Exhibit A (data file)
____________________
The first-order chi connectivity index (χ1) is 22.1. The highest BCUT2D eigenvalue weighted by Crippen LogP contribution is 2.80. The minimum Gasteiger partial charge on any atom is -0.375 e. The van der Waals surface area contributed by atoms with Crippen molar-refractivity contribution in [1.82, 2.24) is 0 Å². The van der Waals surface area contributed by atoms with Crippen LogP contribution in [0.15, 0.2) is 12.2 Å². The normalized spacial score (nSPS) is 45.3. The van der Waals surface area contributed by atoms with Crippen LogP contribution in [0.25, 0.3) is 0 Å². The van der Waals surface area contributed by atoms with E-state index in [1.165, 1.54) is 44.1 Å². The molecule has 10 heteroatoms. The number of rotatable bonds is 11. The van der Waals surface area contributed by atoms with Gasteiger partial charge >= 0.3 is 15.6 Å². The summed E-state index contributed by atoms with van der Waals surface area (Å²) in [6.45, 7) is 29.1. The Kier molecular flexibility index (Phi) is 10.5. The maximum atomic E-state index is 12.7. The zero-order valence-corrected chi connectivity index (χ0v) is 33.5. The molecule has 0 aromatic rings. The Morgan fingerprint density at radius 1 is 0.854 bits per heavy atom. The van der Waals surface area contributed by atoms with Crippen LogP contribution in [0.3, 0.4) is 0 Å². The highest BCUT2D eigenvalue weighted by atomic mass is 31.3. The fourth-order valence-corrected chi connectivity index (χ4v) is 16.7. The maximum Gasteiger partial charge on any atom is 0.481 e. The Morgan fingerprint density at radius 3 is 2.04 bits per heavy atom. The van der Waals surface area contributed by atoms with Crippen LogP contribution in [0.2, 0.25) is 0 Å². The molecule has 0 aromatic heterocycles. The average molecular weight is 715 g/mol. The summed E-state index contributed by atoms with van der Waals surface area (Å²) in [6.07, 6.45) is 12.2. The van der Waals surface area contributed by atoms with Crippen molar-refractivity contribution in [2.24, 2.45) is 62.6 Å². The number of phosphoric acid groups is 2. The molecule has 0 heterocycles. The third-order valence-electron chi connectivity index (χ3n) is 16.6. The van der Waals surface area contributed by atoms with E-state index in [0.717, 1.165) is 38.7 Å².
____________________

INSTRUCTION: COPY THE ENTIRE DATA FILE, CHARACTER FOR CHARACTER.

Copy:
The first-order chi connectivity index (χ1) is 22.1. The highest BCUT2D eigenvalue weighted by Crippen LogP contribution is 2.80. The minimum Gasteiger partial charge on any atom is -0.375 e. The van der Waals surface area contributed by atoms with Crippen molar-refractivity contribution in [1.82, 2.24) is 0 Å². The van der Waals surface area contributed by atoms with Crippen LogP contribution in [0.15, 0.2) is 12.2 Å². The normalized spacial score (nSPS) is 45.3. The van der Waals surface area contributed by atoms with Crippen LogP contribution in [0.25, 0.3) is 0 Å². The van der Waals surface area contributed by atoms with E-state index in [1.165, 1.54) is 44.1 Å². The molecule has 10 heteroatoms. The number of rotatable bonds is 11. The van der Waals surface area contributed by atoms with Gasteiger partial charge >= 0.3 is 15.6 Å². The summed E-state index contributed by atoms with van der Waals surface area (Å²) in [6.45, 7) is 29.1. The Kier molecular flexibility index (Phi) is 10.5. The maximum atomic E-state index is 12.7. The zero-order valence-corrected chi connectivity index (χ0v) is 33.5. The molecule has 0 aromatic rings. The Morgan fingerprint density at radius 1 is 0.854 bits per heavy atom. The van der Waals surface area contributed by atoms with Crippen LogP contribution in [0.3, 0.4) is 0 Å². The highest BCUT2D eigenvalue weighted by atomic mass is 31.3. The fourth-order valence-corrected chi connectivity index (χ4v) is 16.7. The maximum Gasteiger partial charge on any atom is 0.481 e. The Morgan fingerprint density at radius 3 is 2.04 bits per heavy atom. The van der Waals surface area contributed by atoms with Crippen LogP contribution in [0.2, 0.25) is 0 Å². The molecule has 0 aromatic heterocycles. The average molecular weight is 715 g/mol. The summed E-state index contributed by atoms with van der Waals surface area (Å²) in [6.07, 6.45) is 12.2. The van der Waals surface area contributed by atoms with Crippen molar-refractivity contribution in [2.24, 2.45) is 62.6 Å². The number of phosphoric acid groups is 2. The molecule has 0 heterocycles. The third-order valence-electron chi connectivity index (χ3n) is 16.6. The van der Waals surface area contributed by atoms with E-state index in [0.717, 1.165) is 38.7 Å².